All-terrain vehicles are almost a safe bet for injury among children.

The Simcoe Muskoka District Health Unit (SMDHU) highlighted the dangers of all-terrain vehicles (ATVs) in its survey released on Tuesday's National Injury Prevention Day.

Children and youth are especially at risk for ATV-related injuries and death. Of all local emergency department visits in 2020, youth aged 10-19 had the highest rates of ATV-related injury.

"ATVs are powerful machines that require strength and skill," said Mia Brown, manager of SMDHU's substance use and injury prevention program.

"Children lack the knowledge, development, and skills to safely operate these vehicles and that is why the Canadian Pediatric Society recommends that ATV drivers should be 16 years or older."

In Ontario, ATV drivers must be at least 12 years of age unless they are under direct adult supervision. However, drivers must be at least 16 years of age and have a valid Ontario driver's license to drive on or across a public road.

"ATVs can be an exciting way to explore the outdoors, especially during the summer months," said Brown.

"However, as with any motorized vehicle, there is a serious risk of injury if it is operated incorrectly, and safety precautions have not been taken."

Emergency Department Statistics

In 2020, there were almost 440 emergency department visits for ATV-related injuries across Simcoe Muskoka. This accounted for almost 75 per cent of all off-road motor vehicle injury-related emergency department visits.

That year, the ATV-related injury hospital visit rate was 78.9 per 100,000 population in Simcoe and Muskoka, about 80 per cent higher than the rate of 43.9 per 100,000 for Ontario.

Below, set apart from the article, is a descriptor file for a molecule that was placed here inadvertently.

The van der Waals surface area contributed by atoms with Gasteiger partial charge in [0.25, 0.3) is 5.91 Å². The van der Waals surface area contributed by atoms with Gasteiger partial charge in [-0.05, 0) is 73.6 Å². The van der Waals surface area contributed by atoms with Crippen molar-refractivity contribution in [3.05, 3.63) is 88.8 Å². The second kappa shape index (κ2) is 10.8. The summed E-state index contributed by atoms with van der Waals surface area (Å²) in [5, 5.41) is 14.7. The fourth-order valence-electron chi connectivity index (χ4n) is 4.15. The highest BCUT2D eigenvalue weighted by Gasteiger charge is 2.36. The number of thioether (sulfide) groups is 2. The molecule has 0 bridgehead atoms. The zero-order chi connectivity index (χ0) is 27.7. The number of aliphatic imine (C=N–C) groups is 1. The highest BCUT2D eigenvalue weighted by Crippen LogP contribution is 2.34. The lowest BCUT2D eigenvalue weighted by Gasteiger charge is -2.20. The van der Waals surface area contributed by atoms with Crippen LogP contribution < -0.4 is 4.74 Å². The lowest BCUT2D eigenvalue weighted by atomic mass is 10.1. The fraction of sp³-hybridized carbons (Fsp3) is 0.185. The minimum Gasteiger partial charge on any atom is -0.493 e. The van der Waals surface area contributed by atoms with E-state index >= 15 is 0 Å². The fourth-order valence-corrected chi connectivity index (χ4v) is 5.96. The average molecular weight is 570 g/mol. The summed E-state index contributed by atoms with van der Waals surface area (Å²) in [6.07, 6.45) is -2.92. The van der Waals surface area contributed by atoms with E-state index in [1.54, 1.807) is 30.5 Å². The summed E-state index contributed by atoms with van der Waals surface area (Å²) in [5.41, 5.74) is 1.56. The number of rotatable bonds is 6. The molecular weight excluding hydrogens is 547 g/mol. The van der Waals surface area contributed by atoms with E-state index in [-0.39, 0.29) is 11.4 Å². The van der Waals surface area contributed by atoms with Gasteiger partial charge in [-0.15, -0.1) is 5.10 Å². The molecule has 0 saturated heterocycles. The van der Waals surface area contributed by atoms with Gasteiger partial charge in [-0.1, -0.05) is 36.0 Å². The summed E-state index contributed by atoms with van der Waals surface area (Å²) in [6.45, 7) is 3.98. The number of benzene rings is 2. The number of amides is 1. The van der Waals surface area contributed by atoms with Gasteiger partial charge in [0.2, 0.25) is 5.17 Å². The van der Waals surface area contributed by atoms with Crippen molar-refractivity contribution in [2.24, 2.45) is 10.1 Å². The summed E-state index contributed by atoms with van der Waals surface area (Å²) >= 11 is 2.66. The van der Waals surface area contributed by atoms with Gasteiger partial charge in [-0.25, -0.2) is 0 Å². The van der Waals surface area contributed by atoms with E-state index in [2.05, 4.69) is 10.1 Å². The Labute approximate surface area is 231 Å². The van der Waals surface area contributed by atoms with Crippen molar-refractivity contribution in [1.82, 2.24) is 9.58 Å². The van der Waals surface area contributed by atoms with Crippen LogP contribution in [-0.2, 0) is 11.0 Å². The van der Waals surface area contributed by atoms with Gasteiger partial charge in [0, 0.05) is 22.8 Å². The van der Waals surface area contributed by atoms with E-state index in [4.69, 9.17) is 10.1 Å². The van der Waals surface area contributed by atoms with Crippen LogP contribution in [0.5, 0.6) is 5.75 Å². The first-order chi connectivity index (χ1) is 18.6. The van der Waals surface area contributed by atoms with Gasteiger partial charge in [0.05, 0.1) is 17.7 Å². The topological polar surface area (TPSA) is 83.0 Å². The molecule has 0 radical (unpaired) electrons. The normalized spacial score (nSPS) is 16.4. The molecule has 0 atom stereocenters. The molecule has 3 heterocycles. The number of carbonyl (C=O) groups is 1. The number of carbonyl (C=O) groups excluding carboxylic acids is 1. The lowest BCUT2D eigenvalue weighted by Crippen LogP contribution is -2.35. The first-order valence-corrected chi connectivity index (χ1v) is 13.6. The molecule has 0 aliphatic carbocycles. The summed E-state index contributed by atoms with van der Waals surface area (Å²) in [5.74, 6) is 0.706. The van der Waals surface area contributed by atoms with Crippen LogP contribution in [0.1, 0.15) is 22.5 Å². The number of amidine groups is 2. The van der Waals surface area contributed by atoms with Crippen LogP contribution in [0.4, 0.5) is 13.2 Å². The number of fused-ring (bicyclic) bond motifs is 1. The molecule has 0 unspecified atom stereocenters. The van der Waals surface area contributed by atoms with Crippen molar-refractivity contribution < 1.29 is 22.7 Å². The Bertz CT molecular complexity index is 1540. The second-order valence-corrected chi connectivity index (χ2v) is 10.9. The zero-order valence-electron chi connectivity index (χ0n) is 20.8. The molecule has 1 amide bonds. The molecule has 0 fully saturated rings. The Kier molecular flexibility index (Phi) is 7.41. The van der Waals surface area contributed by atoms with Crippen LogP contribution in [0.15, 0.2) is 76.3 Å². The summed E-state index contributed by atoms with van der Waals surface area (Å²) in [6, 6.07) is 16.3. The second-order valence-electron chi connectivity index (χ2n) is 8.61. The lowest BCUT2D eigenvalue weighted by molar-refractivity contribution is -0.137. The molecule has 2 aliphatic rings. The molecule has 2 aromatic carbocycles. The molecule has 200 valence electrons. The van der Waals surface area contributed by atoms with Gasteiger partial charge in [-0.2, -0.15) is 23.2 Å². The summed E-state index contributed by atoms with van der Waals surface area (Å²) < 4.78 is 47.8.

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Simcoe Muskoka's ATV-related hospital visits rose sharply by 30 per cent in 2020 in comparison to 2019, a surge likely linked to changes in recreational use during the COVID-19 pandemic.

Prior to 2019, ATV-related emergency department visits had been consistently declining.

Tips for Safe ATV Driving

The health unit urged residents to follow the safety tips below to help lessen the risk of ATV accidents and injuries:

  • Take an ATV training course, such as from the Canadian ATV Safety Institute.
  • Wear protective gear every ride, including eye protection, gloves, boots, long-sleeved shirt and long pants.
  • Wear a helmet that is up to the standard recommended for motorcycles.
  • Control your speed. Excessive speed is a major risk factor for ATV-related deaths.
  • Always ride sober. Do not drive after consuming alcohol or drugs.
  • Follow manufacturer instructions for proper ATV use and maintenance.